By Luigi Sibona
Director – Ava DuVernay
13th is an angry and infuriating documentary and one that should be mandatory viewing on curriculums in the U.S.A as well as abroad. Ava DuVernay’s follow up to 2015s majestic Selma takes the 13th amendment of the United States constitution as its ironic thematic touchstone – in which no man can be subject to slavery or involuntary servitude. There are exceptions of course, most notably that if guilty of a crime one is exempt from such protection.
13th charts the years since the abolition of slavery till today, drawing the staggering similarity between the economics of the slave trade and that of the mass incarcerations in the America penile today. The fundamentals of the slave trade were merely theoretically abolished and the term for ‘slave’ changed to ‘criminal’.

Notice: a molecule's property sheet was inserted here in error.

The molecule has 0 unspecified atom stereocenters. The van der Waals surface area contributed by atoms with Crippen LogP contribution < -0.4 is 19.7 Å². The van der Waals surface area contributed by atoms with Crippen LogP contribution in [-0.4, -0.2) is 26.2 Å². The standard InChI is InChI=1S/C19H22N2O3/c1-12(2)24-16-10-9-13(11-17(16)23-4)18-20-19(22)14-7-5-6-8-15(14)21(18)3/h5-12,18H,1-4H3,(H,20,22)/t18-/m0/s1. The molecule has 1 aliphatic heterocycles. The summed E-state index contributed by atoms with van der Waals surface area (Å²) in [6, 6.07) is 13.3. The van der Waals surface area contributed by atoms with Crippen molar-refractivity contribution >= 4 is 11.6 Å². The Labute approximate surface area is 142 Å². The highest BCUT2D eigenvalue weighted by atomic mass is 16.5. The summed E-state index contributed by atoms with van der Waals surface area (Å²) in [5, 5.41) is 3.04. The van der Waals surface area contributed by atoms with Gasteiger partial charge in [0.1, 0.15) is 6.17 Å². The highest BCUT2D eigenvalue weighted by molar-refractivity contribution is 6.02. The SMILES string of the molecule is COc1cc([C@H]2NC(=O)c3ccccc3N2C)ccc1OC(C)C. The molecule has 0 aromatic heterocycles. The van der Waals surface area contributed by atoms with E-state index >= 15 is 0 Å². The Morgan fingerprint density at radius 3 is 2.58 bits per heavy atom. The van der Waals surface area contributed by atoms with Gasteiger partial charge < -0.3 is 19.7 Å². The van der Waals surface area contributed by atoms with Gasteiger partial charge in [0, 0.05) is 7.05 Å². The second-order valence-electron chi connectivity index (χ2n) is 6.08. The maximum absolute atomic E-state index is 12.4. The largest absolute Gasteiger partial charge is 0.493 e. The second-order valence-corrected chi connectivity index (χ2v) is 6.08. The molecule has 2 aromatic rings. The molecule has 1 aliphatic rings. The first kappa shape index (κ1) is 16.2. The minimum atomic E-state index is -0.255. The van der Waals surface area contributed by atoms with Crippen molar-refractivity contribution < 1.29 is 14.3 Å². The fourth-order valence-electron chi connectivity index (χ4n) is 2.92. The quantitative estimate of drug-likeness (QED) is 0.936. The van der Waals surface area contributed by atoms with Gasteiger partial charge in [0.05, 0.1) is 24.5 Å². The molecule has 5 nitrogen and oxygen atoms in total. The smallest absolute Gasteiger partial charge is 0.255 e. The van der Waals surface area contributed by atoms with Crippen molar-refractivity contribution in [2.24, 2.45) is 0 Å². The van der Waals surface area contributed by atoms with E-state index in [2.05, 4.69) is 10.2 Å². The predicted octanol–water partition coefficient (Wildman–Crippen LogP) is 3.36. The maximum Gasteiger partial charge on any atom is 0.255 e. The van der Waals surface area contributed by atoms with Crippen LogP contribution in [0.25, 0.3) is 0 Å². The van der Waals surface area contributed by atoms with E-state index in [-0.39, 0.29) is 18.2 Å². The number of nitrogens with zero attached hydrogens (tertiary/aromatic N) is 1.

DuVernay puts across the argument with a rock-solid will and in the sweeping and powerful story of race she finds a sensibility for the personal stories that make up the histories. The use of music also deserves mention pulling you through the generational leaps with a sense of cultural relativity.
There’s something that feels even more relevant about 13th as America hangs in the balance of a possibly seismic and terrifying regression. 13th is an important film showing just how far we haven’t come and the lengths that certain sectors of the establishment will go to keep it that way. Watch it. Get angry. Get involved.